The Ugly Monster
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The Ugly Monster

Playing Every Game in the Bundle for Racial Justice and Equality

PEGBRJE: Towayami

Darkness ends the page

So uh, how exactly am I supposed to get a good picture here?

Ever wanted to know what it is like to live in total darkness? Towayami is a graphic-less narrative puzzle game created by Andrea Pignataro, an indie developer operating out of Italy. Players will follow the story of a young individual living in Japan after a catastrophic event engulfs the land in darkness. The thing is, that darkness is not just a lack of sunlight; light almost ceases to exist.

Core to this game, Towayami is played without any visual indicator of what the world or the setting looks like. Instead, players will explore through ‘touch’ alone. This is indicated by a change in the hand icon that replaces the mouse cursor. It’s reminiscent of old text-based adventures, where the character is inferred to be in the centre of the screen and simple actions can be taken to move through the different rooms.

To interact with things, the right and left mouse buttons determine just how ‘bold’ the player will be in their attempt to touch the object. Right clicking will inspect the object, revealing what it is to the player while left click will interact with the object if possible. Simply interacting with objects can be dangerous as the player cannot see what the object is, nor is there ever any label after inspection.

This lack of visual information drives the core of the puzzle generation, as players will be attempting to memorize what they have inspected and what is discovered as they go. It is a simple puzzle mechanic in discovering items and how they interact with the rest of the world, but the lack of visual confirmation makes it impossible to simply bumble around and hope. Much of the difficulty will come from panning across the screen in every room and trying to recall what each item in the room is without having to constantly inspect it.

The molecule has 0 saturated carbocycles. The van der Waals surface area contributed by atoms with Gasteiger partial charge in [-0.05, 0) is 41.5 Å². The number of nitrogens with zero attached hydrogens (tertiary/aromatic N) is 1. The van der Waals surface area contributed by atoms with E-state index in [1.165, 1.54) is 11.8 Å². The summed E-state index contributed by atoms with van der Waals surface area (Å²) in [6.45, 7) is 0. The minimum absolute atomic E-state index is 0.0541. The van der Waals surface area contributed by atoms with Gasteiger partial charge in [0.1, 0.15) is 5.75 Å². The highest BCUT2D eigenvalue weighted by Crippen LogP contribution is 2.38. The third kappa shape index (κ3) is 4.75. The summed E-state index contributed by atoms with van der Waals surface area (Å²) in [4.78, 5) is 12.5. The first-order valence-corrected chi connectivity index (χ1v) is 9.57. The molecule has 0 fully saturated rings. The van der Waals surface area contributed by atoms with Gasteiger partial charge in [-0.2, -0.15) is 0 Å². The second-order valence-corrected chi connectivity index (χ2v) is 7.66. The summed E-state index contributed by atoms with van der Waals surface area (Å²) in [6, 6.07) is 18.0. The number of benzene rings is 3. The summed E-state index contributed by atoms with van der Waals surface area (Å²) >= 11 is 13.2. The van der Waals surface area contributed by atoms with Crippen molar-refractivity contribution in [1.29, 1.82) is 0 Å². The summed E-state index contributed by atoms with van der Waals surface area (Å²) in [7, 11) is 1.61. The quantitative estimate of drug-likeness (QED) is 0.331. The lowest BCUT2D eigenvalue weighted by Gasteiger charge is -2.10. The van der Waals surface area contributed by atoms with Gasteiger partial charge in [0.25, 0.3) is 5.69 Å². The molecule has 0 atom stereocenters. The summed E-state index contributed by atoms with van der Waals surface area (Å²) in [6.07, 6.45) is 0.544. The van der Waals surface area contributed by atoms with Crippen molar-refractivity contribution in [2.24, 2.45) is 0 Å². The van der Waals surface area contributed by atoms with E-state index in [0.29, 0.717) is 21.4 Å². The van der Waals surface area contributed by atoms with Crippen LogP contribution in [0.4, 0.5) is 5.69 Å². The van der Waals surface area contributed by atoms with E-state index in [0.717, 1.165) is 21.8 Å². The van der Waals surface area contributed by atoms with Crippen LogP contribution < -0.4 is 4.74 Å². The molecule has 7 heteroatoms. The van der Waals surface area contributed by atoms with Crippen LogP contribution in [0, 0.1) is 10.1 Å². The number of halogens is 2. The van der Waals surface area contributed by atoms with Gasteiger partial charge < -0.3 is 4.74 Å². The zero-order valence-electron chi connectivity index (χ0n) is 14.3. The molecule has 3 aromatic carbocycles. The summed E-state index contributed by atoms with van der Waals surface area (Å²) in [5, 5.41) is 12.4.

Towayami is a representation of the reliance that we as game developers and players have with visual graphics and their feedback. We come to expect that text will supplement the game, but the graphics will always be an easy point of reference to fall back on lest the text fails. But in a world coated in darkness — something many people experience due to varying degrees of blindness — players cannot expect to understand what they cannot see without some form of interaction. They need to read the text and understand what each item in each room is, learn their associations and the context of the entire house. It’s exhausting to do, but necessary.

Towayami is a terrifying realization of how much I love my ability to see, even with glasses. The puzzles aren’t hard, but the setting makes it feel impossible to understand, and that’s before the terrors start slowly seeping in. It will make you feel awkward just playing it, and you will either love its execution or dread every second of it. Regardless of which, you can still appreciate the idea as a whole and how it brings awareness to how much we rely on sight to do anything. If this is an experience you are willing to explore, I suggest you do so.

The software on this page of the bundle will come later. I didn’t realize that the page would end so quick again.



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Jacob Vorstenbosch

Jacob Vorstenbosch

Just a Game Dev who decided to take on the monumental task of giving an overview of all 59 pages in the bundle for Racial Justice and Equality. We keep going.